Perhaps Army officials can help Kentaji Brown Jackson with a useful definition.
Looking at the news for the past week, I will note that Kentaji Brown Jackson will go down as a truly historic Supreme Court figure.
Her response to the definition of a woman (“I am not a biologist”) will go down as one of the most memorable moments in any confirmation proceedings, including the very vitriolic and hostile process Justice Brent Kavanaugh endured.
However, it seems that not every entity associated with the U.S. government is blind to the biological differences between men and women.
Following a three-year review, the Army has scrapped plans to use the same physical fitness test for all soldiers, choosing instead to have revised standards for women. Amendments to the test have also been made to address aging.
The decision follows a RAND-led study that found men were more easily passing the new, more difficult Army Combat Fitness Test (ACFT) compared to women and older soldiers, who were “failing at noticeably higher rates.” That six-event test developed in 2019 was an expansion from the three events — pushups, situps and a run — soldiers had done prior.
“This test is an essential part of maintaining the readiness of the Army as we transform into the Army of 2030,” Army Secretary Christine Wormuth said in a statement announcing the changes. “The revisions to the ACFT are based on data and analysis, including an independent assessment required by Congress. We will continue to assess our implementation of the test to ensure it is fair and achieves our goal of strengthening the Army’s fitness culture.”
A copy of the study can be found here.
After reviewing the information, I believe that adjustments were appropriate. As more research on physical fitness has been done, especially during the decades in which “working out” is common, a greater understanding has been reached in the components that make up physical fitness.
Having ACFT be a general fitness test with an age-and-gender-based scoring scale more accurately assesses an individual’s physical fitness, said [ Brig. Gen. Scott Naumann, the Army’s director of training in the office of the deputy chief of staff}.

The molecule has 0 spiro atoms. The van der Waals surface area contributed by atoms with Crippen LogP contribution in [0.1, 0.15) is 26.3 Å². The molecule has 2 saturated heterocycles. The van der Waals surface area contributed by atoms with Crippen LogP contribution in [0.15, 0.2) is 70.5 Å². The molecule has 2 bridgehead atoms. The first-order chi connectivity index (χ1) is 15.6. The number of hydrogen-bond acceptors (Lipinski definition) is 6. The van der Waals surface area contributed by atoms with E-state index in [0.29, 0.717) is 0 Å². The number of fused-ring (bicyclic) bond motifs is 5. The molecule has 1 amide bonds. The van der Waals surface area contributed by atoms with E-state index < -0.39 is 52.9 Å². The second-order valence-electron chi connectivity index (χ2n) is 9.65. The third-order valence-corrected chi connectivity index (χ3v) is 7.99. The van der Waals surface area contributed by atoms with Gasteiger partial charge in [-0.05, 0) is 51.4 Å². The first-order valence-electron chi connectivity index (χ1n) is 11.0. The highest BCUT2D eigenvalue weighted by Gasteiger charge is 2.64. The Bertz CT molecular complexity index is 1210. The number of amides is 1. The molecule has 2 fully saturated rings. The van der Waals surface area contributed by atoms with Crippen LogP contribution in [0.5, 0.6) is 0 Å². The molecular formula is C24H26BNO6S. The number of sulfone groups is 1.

“What is different is that this is a much better test. It’s much more comprehensive, it looks at all different aspects of fitness, from endurance to strength to aerobic capacity,” he said.
Also, the Army will be providing more equipment and training plans to help soldiers prepare for the test. A “governance structure” will also be put in place to ensure oversight of the test’s implementation over time, collect data on the test, and provide recommendations to senior leaders.
There are elements to the new test, which is designed to look at several elements of fitness, such as core strength.
Leg tucks are totally eliminated as the event to measure core strength, with planks taking their place. The rest of the test still includes the deadlift, hand-release pushups, the standing power throw, two-mile run and the sprint, drag, carry. Test designers were concerned that the leg tuck doesn’t strictly measure core muscle strength but also requires that a soldier spend a lot of energy on upper-body and grip strength.
Previously, the plank was introduced as an alternative event during the ACFT’s beta phase when it was discovered women were struggling with the leg tucks.
“If I don’t have the grip strength, but have the core strength, I can’t do a leg tuck,” Grinston said. “That was the reason for taking that out; we wanted to measure core strength.”
Army releases new physical fitness test / standards. pic.twitter.com/SqA4rc5R79
— Cernovich (@Cernovich) March 23, 2022
It must also be noted that certain positions will be subject to more rigorous standards.
Qualifying for certain Army jobs, particularly more demanding combat positions or specialties such as Ranger school, will continue to require that everyone — regardless of age or gender — must pass the same fitness tests and standards.
The adjustments are being greeted with a great deal of concern about lowering the standards. However, as it appears that the requirements are still more robust for positions requiring strength, there is a benefit for retaining and promoting those within the Army who are physically fit but in ways not measurable by the old tests.
However, the U.S. Army now has a new problem: How to define a woman. When it does, please let Kentaji Brown Jackson know.DONATE
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